In conformance with these Rules, the President of Wisconsin State University-Oshkosh informed the respondent before February 1, 1969, that he would not be rehired for the 1969–1970 academic year. He gave the respondent no reason for the decision and no opportunity to challenge it at any sort of hearing.
The respondent then brought this action in Federal District Court alleging that the decision not to rehire him for the next year infringed his Fourteenth Amendment rights. He attacked the decision both in substance and procedure. First, he alleged that the true reason for the decision was to punish him for certain statements critical of the University administration, and that it therefore violated his right to freedom of speech.5
5 While the respondent alleged that he was not rehired because of his exercise of free speech, the petitioners insisted that the nonretention decision was based on other, constitutionally valid grounds. The District Court came to no conclusion whatever regarding the true reason for the University President's decision. "In the present case,” it stated, "it appears that a determination as to the actual bases of [the] decision must await amplification of the facts at trial. . . . Summary judgment is inappropriate.” 310 F. Supp. 972, 982.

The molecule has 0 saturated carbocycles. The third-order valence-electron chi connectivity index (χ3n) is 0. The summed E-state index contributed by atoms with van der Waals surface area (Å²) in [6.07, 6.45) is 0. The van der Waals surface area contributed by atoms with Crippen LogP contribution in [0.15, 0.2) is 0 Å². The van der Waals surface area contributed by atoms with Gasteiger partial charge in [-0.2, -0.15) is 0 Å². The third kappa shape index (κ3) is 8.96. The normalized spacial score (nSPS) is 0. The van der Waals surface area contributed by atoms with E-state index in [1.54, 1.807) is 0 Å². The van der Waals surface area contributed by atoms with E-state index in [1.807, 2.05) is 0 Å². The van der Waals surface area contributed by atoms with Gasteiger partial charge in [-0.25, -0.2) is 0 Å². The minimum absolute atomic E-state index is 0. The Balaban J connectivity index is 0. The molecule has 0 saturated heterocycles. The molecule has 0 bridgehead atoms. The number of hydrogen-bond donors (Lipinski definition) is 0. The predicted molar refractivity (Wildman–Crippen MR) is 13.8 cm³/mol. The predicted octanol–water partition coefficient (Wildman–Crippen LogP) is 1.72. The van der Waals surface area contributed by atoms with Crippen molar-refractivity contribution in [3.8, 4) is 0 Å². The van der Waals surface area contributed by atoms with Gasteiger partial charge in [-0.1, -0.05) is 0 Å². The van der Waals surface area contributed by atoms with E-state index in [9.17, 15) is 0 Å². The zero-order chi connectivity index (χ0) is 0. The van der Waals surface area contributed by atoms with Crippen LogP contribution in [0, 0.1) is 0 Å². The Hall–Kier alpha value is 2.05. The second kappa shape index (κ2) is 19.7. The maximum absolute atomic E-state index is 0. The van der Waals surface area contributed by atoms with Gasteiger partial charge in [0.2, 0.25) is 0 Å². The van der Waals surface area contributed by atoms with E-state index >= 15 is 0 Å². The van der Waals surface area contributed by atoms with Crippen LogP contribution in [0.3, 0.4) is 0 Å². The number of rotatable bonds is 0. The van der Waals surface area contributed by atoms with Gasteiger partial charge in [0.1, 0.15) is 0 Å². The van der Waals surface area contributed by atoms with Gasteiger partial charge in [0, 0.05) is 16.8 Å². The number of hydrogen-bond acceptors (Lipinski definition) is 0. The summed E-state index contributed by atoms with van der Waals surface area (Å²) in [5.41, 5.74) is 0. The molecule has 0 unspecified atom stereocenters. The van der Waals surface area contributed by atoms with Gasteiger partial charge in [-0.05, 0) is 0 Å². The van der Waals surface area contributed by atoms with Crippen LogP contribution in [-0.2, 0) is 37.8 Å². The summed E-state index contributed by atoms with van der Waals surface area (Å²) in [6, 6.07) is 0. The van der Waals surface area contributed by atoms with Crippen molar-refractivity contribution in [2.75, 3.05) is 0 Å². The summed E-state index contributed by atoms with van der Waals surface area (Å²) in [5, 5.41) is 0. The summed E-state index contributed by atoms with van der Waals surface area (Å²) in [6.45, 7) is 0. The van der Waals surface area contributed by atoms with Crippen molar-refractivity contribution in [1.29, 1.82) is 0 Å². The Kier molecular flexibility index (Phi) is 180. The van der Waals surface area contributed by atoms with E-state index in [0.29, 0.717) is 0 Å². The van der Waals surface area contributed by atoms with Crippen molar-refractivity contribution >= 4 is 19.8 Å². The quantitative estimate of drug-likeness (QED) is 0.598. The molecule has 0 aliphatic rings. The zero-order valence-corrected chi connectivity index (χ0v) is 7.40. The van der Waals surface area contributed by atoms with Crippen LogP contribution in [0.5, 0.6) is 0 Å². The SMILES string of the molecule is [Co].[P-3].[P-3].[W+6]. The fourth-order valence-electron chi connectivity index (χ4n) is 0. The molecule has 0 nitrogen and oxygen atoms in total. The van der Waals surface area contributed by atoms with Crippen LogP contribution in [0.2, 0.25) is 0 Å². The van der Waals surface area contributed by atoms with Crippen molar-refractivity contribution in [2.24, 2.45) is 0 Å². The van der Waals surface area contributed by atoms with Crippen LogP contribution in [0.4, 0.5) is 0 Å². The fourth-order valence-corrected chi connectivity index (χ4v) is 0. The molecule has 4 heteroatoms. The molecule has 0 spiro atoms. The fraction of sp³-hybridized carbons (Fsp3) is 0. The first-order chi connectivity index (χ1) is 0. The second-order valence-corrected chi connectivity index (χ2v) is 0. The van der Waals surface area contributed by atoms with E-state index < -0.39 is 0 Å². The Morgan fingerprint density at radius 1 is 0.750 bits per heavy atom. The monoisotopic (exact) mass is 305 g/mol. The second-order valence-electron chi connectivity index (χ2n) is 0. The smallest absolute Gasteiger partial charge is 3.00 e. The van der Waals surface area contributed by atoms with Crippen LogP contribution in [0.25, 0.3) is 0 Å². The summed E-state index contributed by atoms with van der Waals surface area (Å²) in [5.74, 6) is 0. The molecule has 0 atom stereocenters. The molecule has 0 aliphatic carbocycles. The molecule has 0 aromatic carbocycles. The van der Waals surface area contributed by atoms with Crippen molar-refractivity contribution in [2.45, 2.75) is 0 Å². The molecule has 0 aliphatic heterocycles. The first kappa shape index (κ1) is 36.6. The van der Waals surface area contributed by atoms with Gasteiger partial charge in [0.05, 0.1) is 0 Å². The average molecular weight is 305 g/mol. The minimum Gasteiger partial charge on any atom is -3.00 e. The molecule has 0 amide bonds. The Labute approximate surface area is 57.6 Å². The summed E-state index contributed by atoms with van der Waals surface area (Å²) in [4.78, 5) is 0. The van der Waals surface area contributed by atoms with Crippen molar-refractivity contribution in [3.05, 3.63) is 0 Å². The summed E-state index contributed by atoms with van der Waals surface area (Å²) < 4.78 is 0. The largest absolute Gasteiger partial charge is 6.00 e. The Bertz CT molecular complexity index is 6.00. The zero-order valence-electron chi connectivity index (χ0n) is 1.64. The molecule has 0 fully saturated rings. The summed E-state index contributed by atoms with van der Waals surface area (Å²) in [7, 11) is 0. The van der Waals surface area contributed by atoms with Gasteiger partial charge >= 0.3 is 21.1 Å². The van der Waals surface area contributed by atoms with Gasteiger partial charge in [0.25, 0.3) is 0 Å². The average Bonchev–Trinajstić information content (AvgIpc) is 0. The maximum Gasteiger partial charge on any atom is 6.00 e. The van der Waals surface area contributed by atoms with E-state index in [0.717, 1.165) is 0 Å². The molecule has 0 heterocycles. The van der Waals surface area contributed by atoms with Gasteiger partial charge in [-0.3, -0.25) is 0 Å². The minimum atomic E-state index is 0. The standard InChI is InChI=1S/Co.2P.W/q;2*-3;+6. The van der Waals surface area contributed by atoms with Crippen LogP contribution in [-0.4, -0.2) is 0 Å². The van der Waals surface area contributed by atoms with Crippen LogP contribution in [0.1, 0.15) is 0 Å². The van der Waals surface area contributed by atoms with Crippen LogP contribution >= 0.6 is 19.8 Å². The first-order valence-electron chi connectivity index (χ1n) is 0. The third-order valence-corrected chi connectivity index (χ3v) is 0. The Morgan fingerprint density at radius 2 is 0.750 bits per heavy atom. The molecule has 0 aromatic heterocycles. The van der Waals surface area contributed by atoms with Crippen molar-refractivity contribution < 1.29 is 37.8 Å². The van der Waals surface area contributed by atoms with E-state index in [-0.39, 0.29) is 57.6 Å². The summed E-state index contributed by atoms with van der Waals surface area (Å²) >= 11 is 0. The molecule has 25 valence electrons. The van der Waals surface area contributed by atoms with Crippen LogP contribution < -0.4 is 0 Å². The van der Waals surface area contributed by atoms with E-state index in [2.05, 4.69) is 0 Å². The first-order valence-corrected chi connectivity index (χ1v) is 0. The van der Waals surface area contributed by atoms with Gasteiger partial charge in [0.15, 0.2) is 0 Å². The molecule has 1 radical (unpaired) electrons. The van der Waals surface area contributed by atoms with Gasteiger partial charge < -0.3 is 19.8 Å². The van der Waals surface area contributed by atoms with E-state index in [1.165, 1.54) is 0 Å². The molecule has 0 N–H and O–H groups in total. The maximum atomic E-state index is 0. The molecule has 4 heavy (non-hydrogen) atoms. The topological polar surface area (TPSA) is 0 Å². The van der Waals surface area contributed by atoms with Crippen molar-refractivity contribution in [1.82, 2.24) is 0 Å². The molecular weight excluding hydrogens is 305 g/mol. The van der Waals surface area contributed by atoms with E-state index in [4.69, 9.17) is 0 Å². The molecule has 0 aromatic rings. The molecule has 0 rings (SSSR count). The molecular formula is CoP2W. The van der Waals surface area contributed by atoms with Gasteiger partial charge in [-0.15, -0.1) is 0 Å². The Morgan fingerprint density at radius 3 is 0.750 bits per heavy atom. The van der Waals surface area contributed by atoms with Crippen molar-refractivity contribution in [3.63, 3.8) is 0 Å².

Second, he alleged that the failure of University officials to give him notice of any reason for nonretention and an opportunity for a hearing violated his right to procedural due process of law.
The District Court granted summary judgment for the respondent on the procedural issue, ordering the University officials to provide him with reasons and a hearing. 310 F. Supp. 972. The Court of Appeals, with one judge dissenting, affirmed this partial summary judgment. 446 F. 2d 806. We granted certiorari. 404 U. S. 909. The only question presented to us at this stage in the case is whether the respondent had a constitutional right to a statement of reasons and a hearing on the University's decision not to rehire him for another year. We hold that he did not.
I The requirements of procedural due process apply only to the deprivation of interests encompassed by the Fourteenth Amendment's protection of liberty and property. When protected interests are implicated, the right